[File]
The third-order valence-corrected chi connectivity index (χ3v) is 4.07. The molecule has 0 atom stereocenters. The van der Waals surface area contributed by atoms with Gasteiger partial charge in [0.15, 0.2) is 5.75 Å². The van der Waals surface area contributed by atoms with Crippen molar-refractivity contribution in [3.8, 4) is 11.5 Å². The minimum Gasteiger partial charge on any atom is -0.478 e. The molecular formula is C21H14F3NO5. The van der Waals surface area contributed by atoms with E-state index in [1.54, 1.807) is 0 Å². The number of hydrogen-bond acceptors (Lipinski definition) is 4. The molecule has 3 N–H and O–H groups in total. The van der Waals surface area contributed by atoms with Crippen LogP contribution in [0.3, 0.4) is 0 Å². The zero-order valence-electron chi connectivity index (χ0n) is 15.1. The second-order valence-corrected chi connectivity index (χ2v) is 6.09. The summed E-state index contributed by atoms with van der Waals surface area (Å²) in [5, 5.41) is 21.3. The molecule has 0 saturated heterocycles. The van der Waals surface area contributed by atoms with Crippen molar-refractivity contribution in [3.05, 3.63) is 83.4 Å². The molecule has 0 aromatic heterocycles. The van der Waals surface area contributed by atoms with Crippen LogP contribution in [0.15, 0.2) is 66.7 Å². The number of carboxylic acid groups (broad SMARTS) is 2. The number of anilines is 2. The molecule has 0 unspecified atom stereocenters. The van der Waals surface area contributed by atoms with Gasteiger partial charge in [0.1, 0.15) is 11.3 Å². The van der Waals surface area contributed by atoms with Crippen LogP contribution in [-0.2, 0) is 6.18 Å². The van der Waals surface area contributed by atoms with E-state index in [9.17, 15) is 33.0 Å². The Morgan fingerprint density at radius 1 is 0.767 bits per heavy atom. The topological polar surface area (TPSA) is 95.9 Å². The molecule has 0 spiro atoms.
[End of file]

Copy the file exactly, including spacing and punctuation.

The third-order valence-corrected chi connectivity index (χ3v) is 4.07. The molecule has 0 atom stereocenters. The van der Waals surface area contributed by atoms with Gasteiger partial charge in [0.15, 0.2) is 5.75 Å². The van der Waals surface area contributed by atoms with Crippen molar-refractivity contribution in [3.8, 4) is 11.5 Å². The minimum Gasteiger partial charge on any atom is -0.478 e. The molecular formula is C21H14F3NO5. The van der Waals surface area contributed by atoms with E-state index in [1.54, 1.807) is 0 Å². The number of hydrogen-bond acceptors (Lipinski definition) is 4. The molecule has 3 N–H and O–H groups in total. The van der Waals surface area contributed by atoms with Crippen LogP contribution in [0.3, 0.4) is 0 Å². The zero-order valence-electron chi connectivity index (χ0n) is 15.1. The second-order valence-corrected chi connectivity index (χ2v) is 6.09. The summed E-state index contributed by atoms with van der Waals surface area (Å²) in [5, 5.41) is 21.3. The molecule has 0 saturated heterocycles. The van der Waals surface area contributed by atoms with Crippen molar-refractivity contribution in [3.05, 3.63) is 83.4 Å². The molecule has 0 aromatic heterocycles. The van der Waals surface area contributed by atoms with Crippen LogP contribution in [0.15, 0.2) is 66.7 Å². The number of carboxylic acid groups (broad SMARTS) is 2. The number of anilines is 2. The molecule has 0 unspecified atom stereocenters. The van der Waals surface area contributed by atoms with Gasteiger partial charge in [0.1, 0.15) is 11.3 Å². The van der Waals surface area contributed by atoms with Crippen LogP contribution in [-0.2, 0) is 6.18 Å². The van der Waals surface area contributed by atoms with E-state index in [9.17, 15) is 33.0 Å². The Morgan fingerprint density at radius 1 is 0.767 bits per heavy atom. The topological polar surface area (TPSA) is 95.9 Å². The molecule has 0 spiro atoms.